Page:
Indiana House passes stage inspection bill
The Indiana House of Representatives passed a bill Monday requiring inspections of temporary stages. The bill, which passed by an overwhelming majority, was prompted by the August 2011 stage collapse at the Indiana State Fair.
In a 92-5 vote, the first legislation since the State Fair tragedy addressing the scaffolding passed the Indiana House and is now on its way back to the Senate for a final vote.
"It's been a bi-partisan effort. We've had support from both sides of the House on this," said the bill's original author, Senator Tim Lanane (D-Anderson). "The important parts of the bill are still there, which is that we immediately are going to be able to address the issue of outdoor stage structures and how to properly regulate those."
State lawmakers can't change the outcome for Andrea Vellinga. The 30-year old mother from Pendleton is now in Michigan, undergoing intensive rehab for brain injuries caused by the stage roof collapse last August 13 at the Indiana State Fair.
Just a week since her fourth surgery, she's uncomfortable with cameras as she relearns the basics, but gives 13 Investigates her first interview by phone.
"I'm becoming independent in a lot of things. I had to wear a helmet for awhile, before my surgeries. Now it's good, because I don't have to wear my helmet anymore," said Vellinga, who said she's getting speech, physical and occupational therapy everyday.
Now for the first time since the tragedy that changed her life, lawmakers address a glaring failure first uncovered by 13 Investigates.
No one inspected the rigging that crashed to the ground under a burst of wind, not even a permit required under state law.
"That's outside of the regulatory scheme of what we do," explained Labor Assistant Commissioner Jeff Carter, when 13 Investigates inquired about state level inspections on August 15.
A spokesman with Indiana Homeland Security also confirmed that a permit was not required for the stage and that neither Homeland Security nor the State Fire Marshal did an inspection.
It came as a surprise to Governor Mitch Daniels.
"I thought it was a learning point for all of us, that something of that size, that there isn't some either inspection or certification," the governor said a day after 13 Investigates findings.
In January, Rep. David Niezgodski and Lanane both introduced bills to tighten up lax statewide inspections of temporary outdoor stages, despite the majority who said, "Wait."
"I didn't feel that we should wait," Lanane told 13 Investigates. "Even if it's to put in something on a temporary emergency basis, some rules and regulations."
"When you've got something that's not getting the proper investigation and you don't have any kind of inspections, that seems to be a no-brainer for me," echoed Representative Niezgodski.
Days after the Indiana Labor Commissioner fined the State Fair Commission, the owners of the stage rigging and the union that put it up, 13 Investigates uncovered national industry-required inspections were also ignored.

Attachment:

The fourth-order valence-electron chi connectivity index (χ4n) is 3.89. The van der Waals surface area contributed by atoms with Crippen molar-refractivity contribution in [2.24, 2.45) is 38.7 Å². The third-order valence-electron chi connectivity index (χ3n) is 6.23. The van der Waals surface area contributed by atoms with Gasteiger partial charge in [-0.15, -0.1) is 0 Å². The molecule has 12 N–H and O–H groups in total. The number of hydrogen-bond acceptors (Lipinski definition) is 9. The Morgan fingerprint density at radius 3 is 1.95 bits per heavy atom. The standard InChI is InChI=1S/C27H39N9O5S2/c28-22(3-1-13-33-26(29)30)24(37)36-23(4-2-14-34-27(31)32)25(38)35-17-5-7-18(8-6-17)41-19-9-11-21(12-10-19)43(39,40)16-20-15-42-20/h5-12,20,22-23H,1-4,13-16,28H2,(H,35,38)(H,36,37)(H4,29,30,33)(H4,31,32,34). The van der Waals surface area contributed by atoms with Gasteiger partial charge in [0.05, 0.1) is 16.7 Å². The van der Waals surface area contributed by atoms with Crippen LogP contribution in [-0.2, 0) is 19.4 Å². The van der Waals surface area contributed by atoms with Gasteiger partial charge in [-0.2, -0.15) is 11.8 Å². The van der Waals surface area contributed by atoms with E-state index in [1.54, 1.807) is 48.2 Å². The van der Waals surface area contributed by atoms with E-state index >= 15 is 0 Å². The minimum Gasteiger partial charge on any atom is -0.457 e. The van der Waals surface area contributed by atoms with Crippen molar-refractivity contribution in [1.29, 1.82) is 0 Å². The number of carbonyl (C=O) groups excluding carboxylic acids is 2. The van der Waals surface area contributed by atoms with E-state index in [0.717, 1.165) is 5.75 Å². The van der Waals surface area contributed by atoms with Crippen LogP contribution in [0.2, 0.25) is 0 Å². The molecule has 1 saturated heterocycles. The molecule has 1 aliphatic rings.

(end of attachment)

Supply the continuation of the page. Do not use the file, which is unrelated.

The lighting director for Mid America Sound, the company that erected the structure, revealed in a statement:
"No engineer has ever inspected the structure at any time, of the shows he has ever done and they never inspect the top, because it's 40 feet in the air," he wrote.
In the Senate, Lanane's bill grabbed the support of ranking Republicans who now share in the bill's success.
"The bill does address emergency rules now in the short term because I think it would be negligence on our part if we left the session without doing something," said Rep. Bob Cherry, who will oversee a study committee on the State Fair Commission this summer.
The law would require inspections for all temporary outdoor stages statewide by an engineer, architect or a municipal government, like Indianapolis, that already have a proven permit/inspection process in place.
Lawmakers will hold a summer study session, to make additional recommendations based on the official investigation reports, which is expected some time next month.
"I think it's a good idea," said Vellinga from her hospital room.
She would not elaborate on any specifics because of the pending lawsuits.
13 Investigates Sandra Chapman asked her, "What's been the hardest part for you, Andrea, to go through all of this?"
"Just being away from home and my husband and my daughter and friends and family," she said, still hopeful that she will be able to return to Indiana by the end of May.
"I think it's important that we do have something in place. It's a public safety measure and I think it's an important bill to come out of the session," said Lanane of his bill that is now on its way to the Senate for a final vote to send it on to the governor.